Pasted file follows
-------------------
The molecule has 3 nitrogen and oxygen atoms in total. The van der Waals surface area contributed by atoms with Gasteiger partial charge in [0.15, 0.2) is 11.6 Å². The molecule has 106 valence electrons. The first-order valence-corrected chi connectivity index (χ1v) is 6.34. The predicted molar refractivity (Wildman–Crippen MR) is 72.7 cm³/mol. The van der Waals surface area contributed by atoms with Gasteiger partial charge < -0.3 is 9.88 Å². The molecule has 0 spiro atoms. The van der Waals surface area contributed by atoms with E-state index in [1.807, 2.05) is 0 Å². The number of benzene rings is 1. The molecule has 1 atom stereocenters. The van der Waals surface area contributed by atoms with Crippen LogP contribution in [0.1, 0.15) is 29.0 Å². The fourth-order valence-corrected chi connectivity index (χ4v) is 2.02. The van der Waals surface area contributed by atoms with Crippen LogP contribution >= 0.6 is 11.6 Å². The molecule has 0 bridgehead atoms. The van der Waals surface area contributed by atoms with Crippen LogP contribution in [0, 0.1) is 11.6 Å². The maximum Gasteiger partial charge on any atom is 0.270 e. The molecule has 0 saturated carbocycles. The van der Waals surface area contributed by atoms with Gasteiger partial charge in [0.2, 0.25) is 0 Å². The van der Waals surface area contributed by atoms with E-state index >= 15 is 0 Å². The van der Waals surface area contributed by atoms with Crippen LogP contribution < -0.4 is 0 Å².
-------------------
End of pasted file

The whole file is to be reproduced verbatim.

The molecule has 3 nitrogen and oxygen atoms in total. The van der Waals surface area contributed by atoms with Gasteiger partial charge in [0.15, 0.2) is 11.6 Å². The molecule has 106 valence electrons. The first-order valence-corrected chi connectivity index (χ1v) is 6.34. The predicted molar refractivity (Wildman–Crippen MR) is 72.7 cm³/mol. The van der Waals surface area contributed by atoms with Gasteiger partial charge < -0.3 is 9.88 Å². The molecule has 0 spiro atoms. The van der Waals surface area contributed by atoms with E-state index in [1.807, 2.05) is 0 Å². The number of benzene rings is 1. The molecule has 1 atom stereocenters. The van der Waals surface area contributed by atoms with Crippen LogP contribution in [0.1, 0.15) is 29.0 Å². The fourth-order valence-corrected chi connectivity index (χ4v) is 2.02. The van der Waals surface area contributed by atoms with Crippen LogP contribution >= 0.6 is 11.6 Å². The molecule has 0 bridgehead atoms. The van der Waals surface area contributed by atoms with Crippen LogP contribution in [0, 0.1) is 11.6 Å². The maximum Gasteiger partial charge on any atom is 0.270 e. The molecule has 0 saturated carbocycles. The van der Waals surface area contributed by atoms with Gasteiger partial charge in [0.2, 0.25) is 0 Å². The van der Waals surface area contributed by atoms with E-state index >= 15 is 0 Å². The van der Waals surface area contributed by atoms with Crippen LogP contribution < -0.4 is 0 Å².